Chocolate Scorecard: 7 Ways to Get Child Labor Out of Your Holiday Candy

Is There Child Slave Labor In Your Child’s Halloween Candy?

Get child labor out of your chocolates for Halloween and the holidays. Click on the card to down load this chocolate scorecard from Green America.

Good news for parents this Halloween: It’s easier than ever to avoid buying chocolate from Hershey, the largest U.S. chocolate company. Hershey fails to ensure that child labor is not part of its chocolate. Two major reports this September called out Hershey’s failure and the prevalence of egregious child labor, forced labor and trafficking abuses in the cocoa sector in Côte d’Ivoire and Ghana where Hershey sources much of its cocoa.

Just in time for Halloween, Thanksgiving and the December holidays, the independent, non-profit Green America has outlined seven ways to find and give Fair Trade chocolate people can feel good about, and take constructive actions to get Hershey to go Fair Trade.

  1. Use the new “Get Child Labor Out of Your Chocolates Scorecard” to shop online. Among the “A” ranked alternatives to Hershey chocolate are Alter Eco, Coco-Zen, Divine, Equal Exchange, Shama, Sjaak’s, Sweet Earth Organic and Theo Chocolate, all of which are Fair Trade. All of Hershey’s competitors have some form of labor certification for their chocolate, leaving Hershey as the only company on the list without one. Confused by what all of those certification symbols mean? The Scorecard includes a short overview of the most widely used labels and explains what they mean.
  2. Shop for Fair Trade chocolate locally. You can find dozens of locations around the U.S. online here. Other places to check in Western MA are River Valley Co-op (Northampton), Cornucopia (Northampton), Whole Foods (Hadley & Williamstown), Green Fields Market (Greenfield), and Berkshire Co-op Market (Great Barrington).
  3. Fair Trade Your Halloween. You can hand out bite-sized Fair Trade chocolates and let parents of Trick-or-Treaters know why Fair Trade matters. In addition, thousands of families across the US are taking part in local “reverse trick-or-treating” to educate other families about the abuse of children in the cocoa production.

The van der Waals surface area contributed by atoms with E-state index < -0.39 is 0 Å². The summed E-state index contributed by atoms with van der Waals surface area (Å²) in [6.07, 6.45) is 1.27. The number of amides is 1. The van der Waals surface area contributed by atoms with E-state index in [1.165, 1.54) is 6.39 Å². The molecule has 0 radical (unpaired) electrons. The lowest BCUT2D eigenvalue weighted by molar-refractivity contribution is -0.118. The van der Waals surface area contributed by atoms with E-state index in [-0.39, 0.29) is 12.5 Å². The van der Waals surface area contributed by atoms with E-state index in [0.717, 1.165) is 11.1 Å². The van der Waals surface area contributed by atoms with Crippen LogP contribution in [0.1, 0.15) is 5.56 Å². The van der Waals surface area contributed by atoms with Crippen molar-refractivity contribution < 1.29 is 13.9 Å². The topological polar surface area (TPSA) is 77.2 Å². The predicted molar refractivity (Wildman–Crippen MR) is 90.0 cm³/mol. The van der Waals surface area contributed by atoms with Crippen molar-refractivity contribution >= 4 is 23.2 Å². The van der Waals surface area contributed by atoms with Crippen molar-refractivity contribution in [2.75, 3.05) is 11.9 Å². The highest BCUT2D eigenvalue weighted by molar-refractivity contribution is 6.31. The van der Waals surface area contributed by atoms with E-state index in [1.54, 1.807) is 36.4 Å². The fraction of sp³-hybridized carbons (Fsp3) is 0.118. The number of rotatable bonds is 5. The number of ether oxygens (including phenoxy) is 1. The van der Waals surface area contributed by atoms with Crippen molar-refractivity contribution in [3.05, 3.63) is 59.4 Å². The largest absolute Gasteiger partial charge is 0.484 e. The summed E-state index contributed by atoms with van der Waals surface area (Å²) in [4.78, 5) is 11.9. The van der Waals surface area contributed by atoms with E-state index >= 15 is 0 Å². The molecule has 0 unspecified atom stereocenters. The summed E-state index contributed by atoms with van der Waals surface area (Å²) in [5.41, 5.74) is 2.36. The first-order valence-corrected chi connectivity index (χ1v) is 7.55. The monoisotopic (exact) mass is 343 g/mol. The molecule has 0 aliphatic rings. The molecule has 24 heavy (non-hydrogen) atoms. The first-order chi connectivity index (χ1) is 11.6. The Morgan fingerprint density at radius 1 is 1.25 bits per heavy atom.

4. Help raise awareness by holding a screening in your home of “The Dark Side of Chocolate.” Filmmakers Miki Mistrati and U. Robin Romano traveled to cocoa farms in Côte d’Ivoire and what they found was dark. Few improvements have been made on the ground and egregious labor rights abuses continue, years after major chocolate companies committed to ending this exploitation. Get more information about how to get involved here
  5. Take Green America’s new action targeting Hershey. Don’t just avoid Hershey chocolates; let this company know what you think. Go here to send your message to a Hershey’s executive now.
  6. Take action on Facebook. You can start by “liking” Hilltown Families or Green America’s latest posts about Hershey, so your friends can see them. You can also go to Hershey‘s Facebook page and leave your own comments for them and their customers to see. Every few days, Hershey posts a new question designed to keep up the chatter on their page, constantly exposing their brand to more eyeballs. That’s where you can add your comments about expecting Hershey to be more responsible.
  7. Send a letter to the editor of your local newspaper. You’ll find all the background information that you need for your letter to the editor by downloading the “Time to Raise the Bar” report.

Green America Corporate Social Responsibility Director, Todd Larsen, said:

We understand that parents who may become aware of the concerns regarding Hershey chocolate and abusive child labor may feel powerless to do anything about it. That’s why we want them to know that there are constructive actions they can take to make a difference. While Hershey pays its CEO $8 million annually, the company is doing little to end the practice of forced child labor in cocoa-growing regions, where many children are not paid for their labor and are abused. This corporate giant is hoping that parents will throw up their hands and just go along as they always have in the past. Our message is simple: You can be sure that you are not putting child slave labor in your child’s Halloween bag or those of other children.

  • K-6 Teachers: Click Here for Fair Trade Cocoa Curriculum

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